LOUDOUN COUNTY, Va. — The coronavirus continues to impact the lives of families around the world. A new study is shining a light on the disproportionate burden COVID-19 places on women in particular.
Especially, with the large number of students still participating in virtual schooling, many women have been forced to leave the workforce. It’s a problem Vice President Kamala Harris has called a “national emergency.”
Loudoun Commission on Women and Girls surveyed 400 women across Loudoun County to learn how women are being impacted by COVID-19.
“As we noticed what was happening across the nation, we wanted to know what was happening in Loudoun County and we had over 400 responses,” said Angela Mitchell with Loudoun Commission on Women and Girls.
The survey results found that support with child care, access to healthcare and connections to workforce support were the top ways COVID-19 continues to impact women across our area.
“All women are struggling. It does not matter whether or not you are on the lower end of the spectrum of income or the higher end of the spectrum. COVID-19 does not discriminate and it is impacting all of us so that was really eye-opening for us,” said Mitchell.
“We still live in a very male-dominated society. I think that men are not expected to take on some of those traditional roles that women are still expected to do. In a two-parent household, more than likely the woman will stay home and leave the workforce and the male is going to continue to work,” Mitchell added.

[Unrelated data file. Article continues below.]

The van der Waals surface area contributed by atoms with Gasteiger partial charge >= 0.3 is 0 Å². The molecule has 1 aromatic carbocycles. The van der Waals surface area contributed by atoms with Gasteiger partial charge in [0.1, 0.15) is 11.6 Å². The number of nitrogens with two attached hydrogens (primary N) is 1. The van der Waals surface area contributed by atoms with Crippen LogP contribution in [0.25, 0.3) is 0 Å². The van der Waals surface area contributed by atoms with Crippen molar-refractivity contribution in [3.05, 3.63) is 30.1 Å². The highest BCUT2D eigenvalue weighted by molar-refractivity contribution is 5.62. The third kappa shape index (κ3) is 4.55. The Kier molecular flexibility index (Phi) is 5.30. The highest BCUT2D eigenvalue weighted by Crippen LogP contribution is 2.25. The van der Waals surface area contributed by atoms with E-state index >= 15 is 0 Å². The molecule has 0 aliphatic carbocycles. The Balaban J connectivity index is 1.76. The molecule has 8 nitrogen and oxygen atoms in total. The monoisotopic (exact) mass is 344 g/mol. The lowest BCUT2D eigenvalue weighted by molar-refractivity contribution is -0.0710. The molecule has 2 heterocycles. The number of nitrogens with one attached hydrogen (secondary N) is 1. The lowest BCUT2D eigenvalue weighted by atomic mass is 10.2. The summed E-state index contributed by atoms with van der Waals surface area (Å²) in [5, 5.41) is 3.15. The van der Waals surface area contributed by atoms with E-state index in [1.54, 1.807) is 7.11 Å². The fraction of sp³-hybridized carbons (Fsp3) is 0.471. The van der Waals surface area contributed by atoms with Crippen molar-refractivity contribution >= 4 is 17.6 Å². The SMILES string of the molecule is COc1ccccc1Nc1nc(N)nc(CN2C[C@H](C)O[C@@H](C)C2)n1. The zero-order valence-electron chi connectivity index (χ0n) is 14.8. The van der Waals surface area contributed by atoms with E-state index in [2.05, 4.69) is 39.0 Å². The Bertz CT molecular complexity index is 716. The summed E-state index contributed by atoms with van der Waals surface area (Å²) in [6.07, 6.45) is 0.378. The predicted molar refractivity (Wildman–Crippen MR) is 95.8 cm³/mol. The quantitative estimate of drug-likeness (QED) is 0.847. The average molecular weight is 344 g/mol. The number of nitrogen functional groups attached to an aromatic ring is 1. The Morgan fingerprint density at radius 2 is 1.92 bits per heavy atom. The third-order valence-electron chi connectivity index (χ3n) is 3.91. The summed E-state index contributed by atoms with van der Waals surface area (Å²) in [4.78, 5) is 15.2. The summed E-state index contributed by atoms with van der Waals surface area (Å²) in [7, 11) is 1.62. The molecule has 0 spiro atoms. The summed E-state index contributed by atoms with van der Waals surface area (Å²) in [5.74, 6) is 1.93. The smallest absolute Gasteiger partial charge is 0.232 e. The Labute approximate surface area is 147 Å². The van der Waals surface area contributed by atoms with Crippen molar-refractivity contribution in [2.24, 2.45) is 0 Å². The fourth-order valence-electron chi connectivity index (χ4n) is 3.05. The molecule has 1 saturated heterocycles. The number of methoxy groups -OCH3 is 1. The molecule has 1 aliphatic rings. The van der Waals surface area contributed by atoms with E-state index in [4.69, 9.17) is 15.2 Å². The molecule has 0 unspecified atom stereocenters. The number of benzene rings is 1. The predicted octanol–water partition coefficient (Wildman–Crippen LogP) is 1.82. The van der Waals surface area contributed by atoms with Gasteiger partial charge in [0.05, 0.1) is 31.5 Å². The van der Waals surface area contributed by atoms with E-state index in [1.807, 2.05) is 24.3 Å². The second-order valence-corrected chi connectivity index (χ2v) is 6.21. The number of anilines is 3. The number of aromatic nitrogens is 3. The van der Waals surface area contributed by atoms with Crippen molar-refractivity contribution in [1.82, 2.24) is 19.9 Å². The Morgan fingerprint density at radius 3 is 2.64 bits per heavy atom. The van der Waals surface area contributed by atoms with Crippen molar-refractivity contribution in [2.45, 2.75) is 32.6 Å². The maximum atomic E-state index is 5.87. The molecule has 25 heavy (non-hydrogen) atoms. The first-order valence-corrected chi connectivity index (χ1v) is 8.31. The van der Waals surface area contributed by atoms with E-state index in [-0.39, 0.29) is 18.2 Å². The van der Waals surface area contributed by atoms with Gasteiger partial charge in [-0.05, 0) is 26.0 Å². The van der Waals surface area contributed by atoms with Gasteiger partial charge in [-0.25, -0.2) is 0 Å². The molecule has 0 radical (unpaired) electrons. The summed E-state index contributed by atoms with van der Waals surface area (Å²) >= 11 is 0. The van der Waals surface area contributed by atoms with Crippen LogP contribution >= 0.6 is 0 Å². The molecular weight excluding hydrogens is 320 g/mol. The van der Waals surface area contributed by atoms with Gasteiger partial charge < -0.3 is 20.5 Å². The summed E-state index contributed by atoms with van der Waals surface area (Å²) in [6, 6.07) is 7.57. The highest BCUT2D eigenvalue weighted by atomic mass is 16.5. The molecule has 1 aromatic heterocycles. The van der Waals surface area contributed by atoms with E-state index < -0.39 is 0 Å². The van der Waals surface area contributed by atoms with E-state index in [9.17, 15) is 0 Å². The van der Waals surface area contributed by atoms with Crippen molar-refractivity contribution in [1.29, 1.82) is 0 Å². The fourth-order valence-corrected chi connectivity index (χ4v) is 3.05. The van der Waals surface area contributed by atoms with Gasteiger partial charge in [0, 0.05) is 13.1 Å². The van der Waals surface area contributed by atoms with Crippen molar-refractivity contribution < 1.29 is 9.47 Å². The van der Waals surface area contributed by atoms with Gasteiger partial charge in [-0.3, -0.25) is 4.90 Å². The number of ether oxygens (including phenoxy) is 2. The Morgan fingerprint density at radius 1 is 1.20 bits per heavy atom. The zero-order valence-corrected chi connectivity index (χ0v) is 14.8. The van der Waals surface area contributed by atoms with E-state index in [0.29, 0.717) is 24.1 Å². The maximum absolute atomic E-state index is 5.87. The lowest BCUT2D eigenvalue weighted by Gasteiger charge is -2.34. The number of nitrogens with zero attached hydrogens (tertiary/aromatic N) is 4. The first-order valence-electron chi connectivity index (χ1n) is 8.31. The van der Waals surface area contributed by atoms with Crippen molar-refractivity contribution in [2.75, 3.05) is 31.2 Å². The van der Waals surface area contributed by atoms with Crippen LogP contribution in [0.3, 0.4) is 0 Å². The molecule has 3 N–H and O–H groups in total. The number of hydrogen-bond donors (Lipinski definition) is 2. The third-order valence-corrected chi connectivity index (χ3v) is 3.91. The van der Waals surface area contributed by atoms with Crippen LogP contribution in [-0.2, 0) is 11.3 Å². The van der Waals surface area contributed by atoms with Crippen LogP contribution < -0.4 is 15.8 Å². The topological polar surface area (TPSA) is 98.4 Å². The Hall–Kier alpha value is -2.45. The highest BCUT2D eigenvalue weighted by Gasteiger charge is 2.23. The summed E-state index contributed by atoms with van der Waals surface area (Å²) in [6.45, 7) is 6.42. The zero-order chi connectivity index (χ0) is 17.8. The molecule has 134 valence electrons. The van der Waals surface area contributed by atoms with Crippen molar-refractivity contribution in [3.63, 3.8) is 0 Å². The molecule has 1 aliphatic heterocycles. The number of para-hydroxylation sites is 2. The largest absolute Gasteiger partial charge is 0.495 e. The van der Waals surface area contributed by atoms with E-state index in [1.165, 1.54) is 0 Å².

She said the Loudoun Commission on Women and Girls is now focusing on how they can help support women during this time. This summer they plan to host a virtual job fair geared towards women with resources to help.
“It’s devastating. Women still have to make a choice between whether or not they need to continue work or whether they need to focus on their family. We are superwomen. This is Women’s History Month, we are celebrating women but at the same time these are challenges that women are still facing,” said Mitchell.
The Loudoun Commission on Women and Girls plans to do another study in April where they will translate the survey into several different languages to get a better understanding of how they can support women in the community.
“I still think we are dealing with some of those 'isms.' Sexism. Issues of equality. I just think that while we’ve come so far, we still have a long ways to go,” said Mitchell.
To learn more about the Loudoun Commission on Women and Girls, click here.